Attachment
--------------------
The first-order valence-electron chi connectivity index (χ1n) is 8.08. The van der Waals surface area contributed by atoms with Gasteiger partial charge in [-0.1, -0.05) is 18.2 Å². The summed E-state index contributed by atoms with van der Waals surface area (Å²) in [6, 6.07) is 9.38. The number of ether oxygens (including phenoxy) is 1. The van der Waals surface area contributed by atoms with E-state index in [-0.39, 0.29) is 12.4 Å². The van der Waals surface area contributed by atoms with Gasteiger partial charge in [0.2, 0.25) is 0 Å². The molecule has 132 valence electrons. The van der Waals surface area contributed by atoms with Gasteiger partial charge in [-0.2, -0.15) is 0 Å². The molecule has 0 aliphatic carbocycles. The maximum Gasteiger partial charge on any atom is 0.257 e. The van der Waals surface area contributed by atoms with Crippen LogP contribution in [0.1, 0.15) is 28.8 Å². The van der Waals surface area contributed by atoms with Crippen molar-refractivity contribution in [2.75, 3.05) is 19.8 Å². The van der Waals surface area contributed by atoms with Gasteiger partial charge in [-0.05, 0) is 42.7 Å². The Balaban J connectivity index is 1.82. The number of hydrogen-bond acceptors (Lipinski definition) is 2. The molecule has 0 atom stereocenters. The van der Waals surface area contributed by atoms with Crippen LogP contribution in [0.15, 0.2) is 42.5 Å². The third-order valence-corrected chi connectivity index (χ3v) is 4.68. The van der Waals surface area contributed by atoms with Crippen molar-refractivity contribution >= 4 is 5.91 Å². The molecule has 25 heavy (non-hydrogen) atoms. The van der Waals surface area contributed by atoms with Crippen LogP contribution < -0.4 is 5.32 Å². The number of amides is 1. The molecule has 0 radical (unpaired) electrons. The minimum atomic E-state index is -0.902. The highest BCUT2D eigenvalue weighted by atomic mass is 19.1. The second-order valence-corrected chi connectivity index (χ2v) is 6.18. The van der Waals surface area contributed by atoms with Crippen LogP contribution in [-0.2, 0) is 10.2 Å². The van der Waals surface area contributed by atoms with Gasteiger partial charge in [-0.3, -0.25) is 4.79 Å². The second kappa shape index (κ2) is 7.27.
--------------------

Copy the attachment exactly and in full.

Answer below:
The first-order valence-electron chi connectivity index (χ1n) is 8.08. The van der Waals surface area contributed by atoms with Gasteiger partial charge in [-0.1, -0.05) is 18.2 Å². The summed E-state index contributed by atoms with van der Waals surface area (Å²) in [6, 6.07) is 9.38. The number of ether oxygens (including phenoxy) is 1. The van der Waals surface area contributed by atoms with E-state index in [-0.39, 0.29) is 12.4 Å². The van der Waals surface area contributed by atoms with Gasteiger partial charge in [0.2, 0.25) is 0 Å². The molecule has 132 valence electrons. The van der Waals surface area contributed by atoms with Gasteiger partial charge in [-0.2, -0.15) is 0 Å². The molecule has 0 aliphatic carbocycles. The maximum Gasteiger partial charge on any atom is 0.257 e. The van der Waals surface area contributed by atoms with Crippen LogP contribution in [0.1, 0.15) is 28.8 Å². The van der Waals surface area contributed by atoms with Crippen molar-refractivity contribution in [2.75, 3.05) is 19.8 Å². The van der Waals surface area contributed by atoms with Gasteiger partial charge in [-0.05, 0) is 42.7 Å². The Balaban J connectivity index is 1.82. The number of hydrogen-bond acceptors (Lipinski definition) is 2. The molecule has 0 atom stereocenters. The van der Waals surface area contributed by atoms with Crippen LogP contribution in [0.15, 0.2) is 42.5 Å². The third-order valence-corrected chi connectivity index (χ3v) is 4.68. The van der Waals surface area contributed by atoms with Crippen molar-refractivity contribution >= 4 is 5.91 Å². The molecule has 25 heavy (non-hydrogen) atoms. The van der Waals surface area contributed by atoms with Crippen LogP contribution < -0.4 is 5.32 Å². The number of amides is 1. The molecule has 0 radical (unpaired) electrons. The minimum atomic E-state index is -0.902. The highest BCUT2D eigenvalue weighted by atomic mass is 19.1. The second-order valence-corrected chi connectivity index (χ2v) is 6.18. The van der Waals surface area contributed by atoms with Crippen LogP contribution in [-0.2, 0) is 10.2 Å². The van der Waals surface area contributed by atoms with Gasteiger partial charge in [-0.3, -0.25) is 4.79 Å². The second kappa shape index (κ2) is 7.27.